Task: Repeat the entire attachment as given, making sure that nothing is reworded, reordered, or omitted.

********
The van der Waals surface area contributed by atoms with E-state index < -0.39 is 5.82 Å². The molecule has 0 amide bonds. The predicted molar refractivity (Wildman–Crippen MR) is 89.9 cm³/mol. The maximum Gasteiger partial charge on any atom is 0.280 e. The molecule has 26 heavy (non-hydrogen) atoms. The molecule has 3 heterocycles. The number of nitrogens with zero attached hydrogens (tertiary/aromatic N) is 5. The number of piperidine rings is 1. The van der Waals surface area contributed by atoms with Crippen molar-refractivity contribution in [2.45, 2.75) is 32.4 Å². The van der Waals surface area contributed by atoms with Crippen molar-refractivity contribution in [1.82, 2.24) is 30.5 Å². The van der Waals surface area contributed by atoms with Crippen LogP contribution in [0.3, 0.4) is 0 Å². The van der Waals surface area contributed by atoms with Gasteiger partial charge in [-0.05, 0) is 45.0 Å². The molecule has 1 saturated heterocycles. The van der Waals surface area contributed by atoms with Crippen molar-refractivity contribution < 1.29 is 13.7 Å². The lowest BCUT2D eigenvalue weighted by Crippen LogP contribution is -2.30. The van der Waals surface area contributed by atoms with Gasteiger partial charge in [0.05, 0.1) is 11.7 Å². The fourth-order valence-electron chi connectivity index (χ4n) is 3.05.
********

The van der Waals surface area contributed by atoms with E-state index < -0.39 is 5.82 Å². The molecule has 0 amide bonds. The predicted molar refractivity (Wildman–Crippen MR) is 89.9 cm³/mol. The maximum Gasteiger partial charge on any atom is 0.280 e. The molecule has 26 heavy (non-hydrogen) atoms. The molecule has 3 heterocycles. The number of nitrogens with zero attached hydrogens (tertiary/aromatic N) is 5. The number of piperidine rings is 1. The van der Waals surface area contributed by atoms with Crippen molar-refractivity contribution in [2.45, 2.75) is 32.4 Å². The van der Waals surface area contributed by atoms with Crippen molar-refractivity contribution in [1.82, 2.24) is 30.5 Å². The van der Waals surface area contributed by atoms with Crippen LogP contribution in [0.3, 0.4) is 0 Å². The van der Waals surface area contributed by atoms with Gasteiger partial charge in [-0.05, 0) is 45.0 Å². The molecule has 1 saturated heterocycles. The van der Waals surface area contributed by atoms with Crippen molar-refractivity contribution < 1.29 is 13.7 Å². The lowest BCUT2D eigenvalue weighted by Crippen LogP contribution is -2.30. The van der Waals surface area contributed by atoms with Gasteiger partial charge in [0.05, 0.1) is 11.7 Å². The fourth-order valence-electron chi connectivity index (χ4n) is 3.05.